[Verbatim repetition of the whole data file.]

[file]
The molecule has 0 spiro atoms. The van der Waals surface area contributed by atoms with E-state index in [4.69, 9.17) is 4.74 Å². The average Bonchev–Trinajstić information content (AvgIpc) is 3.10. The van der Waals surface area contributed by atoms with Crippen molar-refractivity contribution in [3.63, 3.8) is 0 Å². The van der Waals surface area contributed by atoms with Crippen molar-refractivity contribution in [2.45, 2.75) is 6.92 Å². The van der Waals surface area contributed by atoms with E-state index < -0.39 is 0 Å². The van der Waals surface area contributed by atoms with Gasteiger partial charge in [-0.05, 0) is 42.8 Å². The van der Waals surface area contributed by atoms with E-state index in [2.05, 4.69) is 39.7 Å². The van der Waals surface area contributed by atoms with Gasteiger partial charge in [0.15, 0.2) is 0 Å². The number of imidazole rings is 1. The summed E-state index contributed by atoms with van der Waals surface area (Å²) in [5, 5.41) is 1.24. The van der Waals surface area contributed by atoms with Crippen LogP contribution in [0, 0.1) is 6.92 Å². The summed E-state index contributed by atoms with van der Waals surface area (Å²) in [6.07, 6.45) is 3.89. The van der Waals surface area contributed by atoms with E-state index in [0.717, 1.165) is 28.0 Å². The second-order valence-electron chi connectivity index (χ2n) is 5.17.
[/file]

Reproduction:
The molecule has 0 spiro atoms. The van der Waals surface area contributed by atoms with E-state index in [4.69, 9.17) is 4.74 Å². The average Bonchev–Trinajstić information content (AvgIpc) is 3.10. The van der Waals surface area contributed by atoms with Crippen molar-refractivity contribution in [3.63, 3.8) is 0 Å². The van der Waals surface area contributed by atoms with Crippen molar-refractivity contribution in [2.45, 2.75) is 6.92 Å². The van der Waals surface area contributed by atoms with E-state index < -0.39 is 0 Å². The van der Waals surface area contributed by atoms with Gasteiger partial charge in [-0.05, 0) is 42.8 Å². The van der Waals surface area contributed by atoms with E-state index in [2.05, 4.69) is 39.7 Å². The van der Waals surface area contributed by atoms with Gasteiger partial charge in [0.15, 0.2) is 0 Å². The number of imidazole rings is 1. The summed E-state index contributed by atoms with van der Waals surface area (Å²) in [5, 5.41) is 1.24. The van der Waals surface area contributed by atoms with Crippen LogP contribution in [0, 0.1) is 6.92 Å². The summed E-state index contributed by atoms with van der Waals surface area (Å²) in [6.07, 6.45) is 3.89. The van der Waals surface area contributed by atoms with E-state index in [0.717, 1.165) is 28.0 Å². The second-order valence-electron chi connectivity index (χ2n) is 5.17.